About CORE

Mother and child smiling

Our Mission

CORE conducts and translates rigorous, interdisciplinary research to inform policies and programs so that all Wisconsin residents and families may live with reproductive autonomy–able to make decisions about their reproductive health and access needed services without interference or coercion.

 

CORE logo

Our Vision

All people in Wisconsin have unhindered access to the full range of high-quality, evidence-based reproductive health information and services. These services are easy to access and affordable to all. Services provided are inclusive, non-coercive, and consistent with principles of reproductive dignity.

 

Couple embracing by water

Our Goals

Conduct high-quality, rigorous, policy-relevant, and community-engaged interdisciplinary research on reproductive health and healthcare in Wisconsin. Disseminate findings to inform and improve reproductive health programs and policies in Wisconsin.

 

CORE Hubs

CORE is organized around five intersecting Hubs that provide the infrastructure needed to achieve CORE’s research and dissemination goals.

CORE Hubs

CORE Community Partners

CORE works closely with a network of community partners to ensure that our work is relevant to those most impacted by reproductive health inequities and policy changes. CORE partners include community-based organizations, advocacy organizations, public health departments, and healthcare providers. Many of our partners serve individual Wisconsin residents and families across the state who access reproductive health services and information.

CORE staff also serve on state and local coalitions and committees in support of reproductive health, rights, and justice, including the Wisconsin Contraceptive Access Network.

Wisconsin state capitol
Photo by Jeff Miller/UW-Madison

CORE Values

CORE aligns our work with principles of reproductive justice, a framework developed by and for women of color to promote reproductive well-being and equity. Loretta Ross and colleagues define reproductive justice as nothing short of “the complete physical, mental, spiritual, political, economic, and social well-being of women and girls.”

Magnolia bloom
Photo by Bryce Richter/UW-Madison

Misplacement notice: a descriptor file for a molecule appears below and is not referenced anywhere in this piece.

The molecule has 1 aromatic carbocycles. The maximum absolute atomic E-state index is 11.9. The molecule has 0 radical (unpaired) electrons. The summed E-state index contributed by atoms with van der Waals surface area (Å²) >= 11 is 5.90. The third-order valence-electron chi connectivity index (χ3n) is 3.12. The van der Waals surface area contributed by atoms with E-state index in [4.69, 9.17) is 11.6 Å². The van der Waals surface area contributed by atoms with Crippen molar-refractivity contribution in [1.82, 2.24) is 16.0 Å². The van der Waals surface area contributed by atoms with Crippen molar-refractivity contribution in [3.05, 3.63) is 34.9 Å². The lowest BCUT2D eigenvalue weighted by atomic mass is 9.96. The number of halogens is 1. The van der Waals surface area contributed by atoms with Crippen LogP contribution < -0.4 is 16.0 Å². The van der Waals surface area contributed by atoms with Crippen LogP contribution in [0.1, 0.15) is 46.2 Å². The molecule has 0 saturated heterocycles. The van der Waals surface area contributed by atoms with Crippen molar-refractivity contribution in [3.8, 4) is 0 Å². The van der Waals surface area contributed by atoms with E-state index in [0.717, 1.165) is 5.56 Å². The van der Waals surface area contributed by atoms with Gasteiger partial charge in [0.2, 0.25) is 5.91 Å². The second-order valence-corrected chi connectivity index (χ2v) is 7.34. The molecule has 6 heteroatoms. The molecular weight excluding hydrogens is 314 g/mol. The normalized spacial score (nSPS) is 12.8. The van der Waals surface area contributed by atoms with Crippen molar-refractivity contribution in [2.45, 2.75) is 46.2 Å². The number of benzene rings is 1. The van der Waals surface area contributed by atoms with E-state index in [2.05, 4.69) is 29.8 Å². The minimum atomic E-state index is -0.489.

Reproductive justice builds from the recognition that many communities, especially poor communities of color, have experienced historical reproductive abuses—from the breeding of slaves to coercive sterilizations to welfare benefits in exchange for long-acting contraceptives. Reproductive justice recognizes that the main reproductive challenge facing poor women of color is not unintended pregnancy, but rather structural inequities that provide some people with easier access to self-determination and bodily autonomy than others.

For CORE’s purposes, we support a reproductively-just world in which people can access and use contraception, abortion, and other reproductive health services if they wish to, but also have contraceptive methods removed if they wish to. We also wish to acknowledge directly prior reproductive abuses to certain socially disadvantaged groups.

Following are specific definitions of CORE critical values:

Reproductive autonomy

Reproductive autonomy pertains to people’s ability to govern their own reproductive selves and lives.

Reproductive dignity

Reproductive dignity pertains to the fair and just distribution of resources, opportunities, and social and political structural factors that ensure reproductive autonomy. Reproductive dignity lends respect, decency, and compassion to people as they pursue their reproductive lives as they see fit.

Reproductive equity

Provides a visual representation of the difference between equality and equity
Source: Robert Wood Johnson Foundation

Reproductive equity refers to the strategies needed to produce fairness in reproductive autonomy and health. While equality may treat everyone the same, an equity frame recognizes that people may need different things to achieve reproductive autonomy, especially given power imbalances and centuries-long traditions of valuing the sexual activity and reproduction of some social groups over others.

Axes of inequity that we focus on in CORE include but are not limited to gender, race, ethnicity, place of residence, immigration status, nativity, sexual orientation, and level of ability.